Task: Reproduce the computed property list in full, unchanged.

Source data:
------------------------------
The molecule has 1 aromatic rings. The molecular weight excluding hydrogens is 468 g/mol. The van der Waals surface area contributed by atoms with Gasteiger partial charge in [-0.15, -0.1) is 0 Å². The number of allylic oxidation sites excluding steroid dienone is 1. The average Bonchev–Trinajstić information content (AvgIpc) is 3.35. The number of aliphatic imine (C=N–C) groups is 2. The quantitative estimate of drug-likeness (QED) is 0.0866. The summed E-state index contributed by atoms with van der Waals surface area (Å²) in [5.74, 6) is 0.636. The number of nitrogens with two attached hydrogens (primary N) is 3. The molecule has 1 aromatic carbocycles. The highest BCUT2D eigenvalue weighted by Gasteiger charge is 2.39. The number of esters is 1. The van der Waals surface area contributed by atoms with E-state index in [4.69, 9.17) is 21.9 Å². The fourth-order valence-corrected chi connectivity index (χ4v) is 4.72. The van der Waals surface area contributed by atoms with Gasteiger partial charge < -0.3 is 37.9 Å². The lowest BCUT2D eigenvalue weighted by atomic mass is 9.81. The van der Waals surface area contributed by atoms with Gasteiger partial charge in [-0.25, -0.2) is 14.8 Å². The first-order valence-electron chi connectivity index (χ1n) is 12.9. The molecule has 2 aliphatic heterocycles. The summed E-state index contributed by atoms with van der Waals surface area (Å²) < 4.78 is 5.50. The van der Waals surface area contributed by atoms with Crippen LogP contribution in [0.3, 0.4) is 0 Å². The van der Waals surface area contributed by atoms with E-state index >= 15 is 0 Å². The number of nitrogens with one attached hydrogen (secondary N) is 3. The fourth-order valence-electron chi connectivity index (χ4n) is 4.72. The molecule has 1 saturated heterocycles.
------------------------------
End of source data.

The molecule has 1 aromatic rings. The molecular weight excluding hydrogens is 468 g/mol. The van der Waals surface area contributed by atoms with Gasteiger partial charge in [-0.15, -0.1) is 0 Å². The number of allylic oxidation sites excluding steroid dienone is 1. The average Bonchev–Trinajstić information content (AvgIpc) is 3.35. The number of aliphatic imine (C=N–C) groups is 2. The quantitative estimate of drug-likeness (QED) is 0.0866. The summed E-state index contributed by atoms with van der Waals surface area (Å²) in [5.74, 6) is 0.636. The number of nitrogens with two attached hydrogens (primary N) is 3. The molecule has 1 aromatic carbocycles. The highest BCUT2D eigenvalue weighted by Gasteiger charge is 2.39. The number of esters is 1. The van der Waals surface area contributed by atoms with E-state index in [4.69, 9.17) is 21.9 Å². The fourth-order valence-corrected chi connectivity index (χ4v) is 4.72. The van der Waals surface area contributed by atoms with Gasteiger partial charge < -0.3 is 37.9 Å². The lowest BCUT2D eigenvalue weighted by atomic mass is 9.81. The van der Waals surface area contributed by atoms with Gasteiger partial charge in [-0.25, -0.2) is 14.8 Å². The first-order valence-electron chi connectivity index (χ1n) is 12.9. The molecule has 2 aliphatic heterocycles. The summed E-state index contributed by atoms with van der Waals surface area (Å²) < 4.78 is 5.50. The van der Waals surface area contributed by atoms with Crippen LogP contribution in [0.3, 0.4) is 0 Å². The van der Waals surface area contributed by atoms with E-state index >= 15 is 0 Å². The number of nitrogens with one attached hydrogen (secondary N) is 3. The fourth-order valence-electron chi connectivity index (χ4n) is 4.72. The molecule has 1 saturated heterocycles.